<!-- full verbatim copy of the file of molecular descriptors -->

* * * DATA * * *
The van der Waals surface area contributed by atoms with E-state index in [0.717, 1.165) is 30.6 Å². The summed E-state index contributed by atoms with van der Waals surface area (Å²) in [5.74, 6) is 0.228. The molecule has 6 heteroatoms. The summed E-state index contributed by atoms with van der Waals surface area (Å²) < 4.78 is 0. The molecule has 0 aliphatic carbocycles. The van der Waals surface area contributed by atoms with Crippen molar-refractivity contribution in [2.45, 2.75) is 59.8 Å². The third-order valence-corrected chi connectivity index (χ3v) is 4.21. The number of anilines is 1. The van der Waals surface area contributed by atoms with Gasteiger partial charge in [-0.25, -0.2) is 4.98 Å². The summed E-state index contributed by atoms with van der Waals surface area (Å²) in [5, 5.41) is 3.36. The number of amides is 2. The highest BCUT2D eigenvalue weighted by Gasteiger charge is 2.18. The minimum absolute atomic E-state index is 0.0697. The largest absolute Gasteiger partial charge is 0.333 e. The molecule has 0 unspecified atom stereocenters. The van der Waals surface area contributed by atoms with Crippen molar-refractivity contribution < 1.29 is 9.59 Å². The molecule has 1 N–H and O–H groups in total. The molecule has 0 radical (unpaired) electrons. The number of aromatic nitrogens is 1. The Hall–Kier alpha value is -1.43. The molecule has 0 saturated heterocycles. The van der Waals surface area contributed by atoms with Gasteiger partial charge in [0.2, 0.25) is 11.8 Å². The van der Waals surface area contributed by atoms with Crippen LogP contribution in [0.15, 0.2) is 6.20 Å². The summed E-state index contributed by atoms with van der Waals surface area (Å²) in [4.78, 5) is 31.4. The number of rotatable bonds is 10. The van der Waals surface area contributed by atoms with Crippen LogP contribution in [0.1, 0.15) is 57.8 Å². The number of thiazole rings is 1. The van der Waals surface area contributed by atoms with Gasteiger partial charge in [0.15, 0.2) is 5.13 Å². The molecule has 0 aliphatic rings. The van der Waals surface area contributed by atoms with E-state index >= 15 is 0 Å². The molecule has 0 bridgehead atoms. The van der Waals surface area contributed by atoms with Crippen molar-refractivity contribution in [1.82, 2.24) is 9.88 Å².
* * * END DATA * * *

The van der Waals surface area contributed by atoms with E-state index in [0.717, 1.165) is 30.6 Å². The summed E-state index contributed by atoms with van der Waals surface area (Å²) in [5.74, 6) is 0.228. The molecule has 6 heteroatoms. The summed E-state index contributed by atoms with van der Waals surface area (Å²) < 4.78 is 0. The molecule has 0 aliphatic carbocycles. The van der Waals surface area contributed by atoms with Crippen molar-refractivity contribution in [2.45, 2.75) is 59.8 Å². The third-order valence-corrected chi connectivity index (χ3v) is 4.21. The number of anilines is 1. The van der Waals surface area contributed by atoms with Gasteiger partial charge in [-0.25, -0.2) is 4.98 Å². The summed E-state index contributed by atoms with van der Waals surface area (Å²) in [5, 5.41) is 3.36. The number of amides is 2. The highest BCUT2D eigenvalue weighted by Gasteiger charge is 2.18. The minimum absolute atomic E-state index is 0.0697. The largest absolute Gasteiger partial charge is 0.333 e. The molecule has 0 unspecified atom stereocenters. The van der Waals surface area contributed by atoms with Crippen molar-refractivity contribution < 1.29 is 9.59 Å². The molecule has 1 N–H and O–H groups in total. The molecule has 0 radical (unpaired) electrons. The number of aromatic nitrogens is 1. The Hall–Kier alpha value is -1.43. The molecule has 0 saturated heterocycles. The van der Waals surface area contributed by atoms with Gasteiger partial charge in [0.2, 0.25) is 11.8 Å². The van der Waals surface area contributed by atoms with Crippen LogP contribution in [0.15, 0.2) is 6.20 Å². The summed E-state index contributed by atoms with van der Waals surface area (Å²) in [4.78, 5) is 31.4. The number of rotatable bonds is 10. The van der Waals surface area contributed by atoms with Crippen LogP contribution in [0.1, 0.15) is 57.8 Å². The number of thiazole rings is 1. The van der Waals surface area contributed by atoms with Gasteiger partial charge in [0.15, 0.2) is 5.13 Å². The molecule has 0 aliphatic rings. The van der Waals surface area contributed by atoms with E-state index >= 15 is 0 Å². The molecule has 0 bridgehead atoms. The van der Waals surface area contributed by atoms with Crippen molar-refractivity contribution in [1.82, 2.24) is 9.88 Å².